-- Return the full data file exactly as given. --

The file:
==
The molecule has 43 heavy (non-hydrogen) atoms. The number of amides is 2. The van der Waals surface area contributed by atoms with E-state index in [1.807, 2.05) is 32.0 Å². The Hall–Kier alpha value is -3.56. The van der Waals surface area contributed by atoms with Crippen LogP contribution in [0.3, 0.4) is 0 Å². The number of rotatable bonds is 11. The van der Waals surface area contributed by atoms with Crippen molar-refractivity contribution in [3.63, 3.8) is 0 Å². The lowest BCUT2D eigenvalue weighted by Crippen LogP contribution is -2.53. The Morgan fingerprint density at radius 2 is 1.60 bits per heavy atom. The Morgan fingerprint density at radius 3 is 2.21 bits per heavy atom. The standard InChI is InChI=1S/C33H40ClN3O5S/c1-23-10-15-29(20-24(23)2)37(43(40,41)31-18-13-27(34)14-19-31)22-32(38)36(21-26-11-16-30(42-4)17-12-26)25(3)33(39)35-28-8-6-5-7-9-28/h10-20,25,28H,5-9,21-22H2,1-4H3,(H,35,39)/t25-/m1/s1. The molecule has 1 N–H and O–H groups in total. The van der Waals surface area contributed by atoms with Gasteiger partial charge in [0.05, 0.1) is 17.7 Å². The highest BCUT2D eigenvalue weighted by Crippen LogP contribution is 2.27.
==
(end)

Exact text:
The molecule has 43 heavy (non-hydrogen) atoms. The number of amides is 2. The van der Waals surface area contributed by atoms with E-state index in [1.807, 2.05) is 32.0 Å². The Hall–Kier alpha value is -3.56. The van der Waals surface area contributed by atoms with Crippen LogP contribution in [0.3, 0.4) is 0 Å². The number of rotatable bonds is 11. The van der Waals surface area contributed by atoms with Crippen molar-refractivity contribution in [3.63, 3.8) is 0 Å². The lowest BCUT2D eigenvalue weighted by Crippen LogP contribution is -2.53. The Morgan fingerprint density at radius 2 is 1.60 bits per heavy atom. The Morgan fingerprint density at radius 3 is 2.21 bits per heavy atom. The standard InChI is InChI=1S/C33H40ClN3O5S/c1-23-10-15-29(20-24(23)2)37(43(40,41)31-18-13-27(34)14-19-31)22-32(38)36(21-26-11-16-30(42-4)17-12-26)25(3)33(39)35-28-8-6-5-7-9-28/h10-20,25,28H,5-9,21-22H2,1-4H3,(H,35,39)/t25-/m1/s1. The molecule has 1 N–H and O–H groups in total. The van der Waals surface area contributed by atoms with Gasteiger partial charge in [0.05, 0.1) is 17.7 Å². The highest BCUT2D eigenvalue weighted by Crippen LogP contribution is 2.27.